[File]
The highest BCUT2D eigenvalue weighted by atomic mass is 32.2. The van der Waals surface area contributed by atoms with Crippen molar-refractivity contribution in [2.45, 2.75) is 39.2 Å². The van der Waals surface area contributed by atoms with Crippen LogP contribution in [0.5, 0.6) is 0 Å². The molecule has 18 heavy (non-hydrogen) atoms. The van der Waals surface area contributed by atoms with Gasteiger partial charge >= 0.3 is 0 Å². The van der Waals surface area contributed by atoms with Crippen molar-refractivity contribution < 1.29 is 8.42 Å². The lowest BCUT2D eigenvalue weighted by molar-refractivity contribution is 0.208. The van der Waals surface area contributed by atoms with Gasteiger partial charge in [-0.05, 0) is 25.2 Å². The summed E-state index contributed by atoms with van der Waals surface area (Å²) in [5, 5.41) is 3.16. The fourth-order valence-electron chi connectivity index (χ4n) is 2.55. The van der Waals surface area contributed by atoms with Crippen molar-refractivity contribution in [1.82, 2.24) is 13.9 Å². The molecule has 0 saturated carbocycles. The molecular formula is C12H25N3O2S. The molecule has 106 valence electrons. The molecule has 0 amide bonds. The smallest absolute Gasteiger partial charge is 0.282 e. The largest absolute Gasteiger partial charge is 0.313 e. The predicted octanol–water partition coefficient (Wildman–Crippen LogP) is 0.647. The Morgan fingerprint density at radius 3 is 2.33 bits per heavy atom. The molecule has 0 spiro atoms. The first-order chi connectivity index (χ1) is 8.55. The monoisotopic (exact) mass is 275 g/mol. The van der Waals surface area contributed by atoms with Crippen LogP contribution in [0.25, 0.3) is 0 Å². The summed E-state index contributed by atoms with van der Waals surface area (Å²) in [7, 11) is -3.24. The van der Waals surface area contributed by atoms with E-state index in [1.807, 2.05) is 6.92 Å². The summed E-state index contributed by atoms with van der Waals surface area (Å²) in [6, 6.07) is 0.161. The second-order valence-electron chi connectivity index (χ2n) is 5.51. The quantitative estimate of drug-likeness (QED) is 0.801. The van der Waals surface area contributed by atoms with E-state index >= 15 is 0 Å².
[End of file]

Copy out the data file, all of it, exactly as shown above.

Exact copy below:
The highest BCUT2D eigenvalue weighted by atomic mass is 32.2. The van der Waals surface area contributed by atoms with Crippen molar-refractivity contribution in [2.45, 2.75) is 39.2 Å². The van der Waals surface area contributed by atoms with Crippen LogP contribution in [0.5, 0.6) is 0 Å². The molecule has 18 heavy (non-hydrogen) atoms. The van der Waals surface area contributed by atoms with Gasteiger partial charge >= 0.3 is 0 Å². The van der Waals surface area contributed by atoms with Crippen molar-refractivity contribution < 1.29 is 8.42 Å². The lowest BCUT2D eigenvalue weighted by molar-refractivity contribution is 0.208. The van der Waals surface area contributed by atoms with Gasteiger partial charge in [-0.05, 0) is 25.2 Å². The summed E-state index contributed by atoms with van der Waals surface area (Å²) in [5, 5.41) is 3.16. The fourth-order valence-electron chi connectivity index (χ4n) is 2.55. The van der Waals surface area contributed by atoms with Crippen molar-refractivity contribution in [1.82, 2.24) is 13.9 Å². The molecule has 0 saturated carbocycles. The molecular formula is C12H25N3O2S. The molecule has 106 valence electrons. The molecule has 0 amide bonds. The smallest absolute Gasteiger partial charge is 0.282 e. The largest absolute Gasteiger partial charge is 0.313 e. The predicted octanol–water partition coefficient (Wildman–Crippen LogP) is 0.647. The Morgan fingerprint density at radius 3 is 2.33 bits per heavy atom. The molecule has 0 spiro atoms. The first-order chi connectivity index (χ1) is 8.55. The monoisotopic (exact) mass is 275 g/mol. The van der Waals surface area contributed by atoms with Crippen LogP contribution in [0.25, 0.3) is 0 Å². The summed E-state index contributed by atoms with van der Waals surface area (Å²) in [7, 11) is -3.24. The van der Waals surface area contributed by atoms with E-state index in [1.807, 2.05) is 6.92 Å². The summed E-state index contributed by atoms with van der Waals surface area (Å²) in [6, 6.07) is 0.161. The second-order valence-electron chi connectivity index (χ2n) is 5.51. The quantitative estimate of drug-likeness (QED) is 0.801. The van der Waals surface area contributed by atoms with E-state index >= 15 is 0 Å².